My Writer Side

Book Review: Alice in Wonderland & Through the Looking-Glass

Alice in Wonderland & Through the Looking-Glass
Alice in Wonderland & Through the Looking-Glass

Title: Alice in Wonderland & Through the Looking-Glass
Author: Eva Mason retold from Lewis Carroll
Publisher: Sterling Children’s Books, 2009

Who doesn’t know Alice? I think I don’t have to retell the synopsis of story, right?
I just really happy realizing it’s a children book so the english is reaaaaally easy to understand and as an Indonesian who can’t use english well, I don’t even need a single glimpse of dictionary when I read it so I could finish it ultra-fast! Hehe. Unimportant? Forget it. 😛

Yes, I admit that Eva Mason could rewrite it really good. She know the strong point of the story, the crucial event of the story, the best dialogues, and even the best gestures! It’s not so blabber here and there as the original version, and somehow that’s good for me!

One part that I love the most of the story (every story, actually) is dialogues. It fun to read how the characters are actually spit out what they thinking about in the words form and how they reply one another. In this story, I love it far more. Every single lines of dialogues and monologues is clever, genius, flowing, and interesting to see how they interact. Every characters is made strong, and that’s why the dialogues is alive.

I laughing so hard in this part:

"Are you an animal, a vegetable, or a mineral?" the Lion asked Alice.

Even Alice, who think that she’s the only one who had a sanity in that world, is obviously insane too! Maybe because she’s play in wonderland too often?

Beware, kid: Playing with the polecat will make you smell like them.

Let me admit it that I never read Alice in Wonderland for full version before. It often just reach a half and bit more and I’m done. I used to do not like Alice in Wonderland before because I think that it so absurd, and had a massive jumping plot that sometimes I couldn’t hold it. But now, no no, it’s not like my opinion is changed completely. There’s just many things that I finally learn from it.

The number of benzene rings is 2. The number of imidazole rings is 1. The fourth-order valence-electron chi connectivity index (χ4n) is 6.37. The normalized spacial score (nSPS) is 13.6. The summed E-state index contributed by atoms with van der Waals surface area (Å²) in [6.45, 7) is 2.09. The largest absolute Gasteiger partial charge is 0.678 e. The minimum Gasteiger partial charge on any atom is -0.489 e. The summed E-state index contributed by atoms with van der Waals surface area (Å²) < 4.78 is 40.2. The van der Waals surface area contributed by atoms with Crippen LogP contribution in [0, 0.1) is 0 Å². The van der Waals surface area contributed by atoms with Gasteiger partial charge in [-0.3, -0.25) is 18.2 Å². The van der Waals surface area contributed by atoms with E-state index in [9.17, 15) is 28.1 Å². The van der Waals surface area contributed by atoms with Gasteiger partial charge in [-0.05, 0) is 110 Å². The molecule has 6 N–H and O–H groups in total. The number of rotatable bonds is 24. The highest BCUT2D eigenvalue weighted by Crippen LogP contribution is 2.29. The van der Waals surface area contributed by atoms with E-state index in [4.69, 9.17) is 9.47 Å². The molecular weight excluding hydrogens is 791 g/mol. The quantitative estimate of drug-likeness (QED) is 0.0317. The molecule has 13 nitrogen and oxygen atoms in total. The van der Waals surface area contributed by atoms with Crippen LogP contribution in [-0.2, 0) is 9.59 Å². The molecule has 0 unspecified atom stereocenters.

First: The fairest way to treat our imagination is by letting it free.
Jump here and there, change the topic, make delusion, write it, write it, write it. Sometimes being mature is boring, where we must thinking about this and that, how logic is it? How believable the story? How neat the plot bunnies? How well the characters goes? What about the plothole? The setting? the motives? Argh, there’s so many things we have to think and arrange! And I’m the one who trapped in this kind of writer. But read this story just going wherever it wants, sometimes it bring back my childhood feeling that being passionate and illogical is allright and even relieving.

Second: To think something different from other is the crucial skill of writers.
Remember the argumentation beetween Queen Alice and the Red Queen? The Live Flowers talk about soil bed? The Humpty Dumpty part of the Un-birthday present? And his meaning of the Jabberwocky poem? OMG SUCH A GENIUS! I can’t help but laughing and stunning read all the lines. All of the imagination is as wild and free and innocent as childrens’s! Impressive!

Three: It’s important to replace the stereotype of fool-but-funny type of character with the clever-but-impressively-funny character for a children story!
I mean, really, children is a great imitator. If they always read about foolish characters in the children story they do think that being fool is allright, as long as it funny.

And, for everything, I love Chesire Cat ❤

bigpreview_Alice in Vonderland, Cheshire Cat

Somehow I get a think that Lewis Carrol is as mad as her characters here, but also as genius as them.

❤❤❤❤ of ❤❤❤❤❤ for Miss Alice, and Mad Hatter, and Chesire Cat, and Humpty Dumpty, and Red King and Queen, and White King and Queen, and sooooo many characters that I could mentioned one by one but have their own awesomeness ❤

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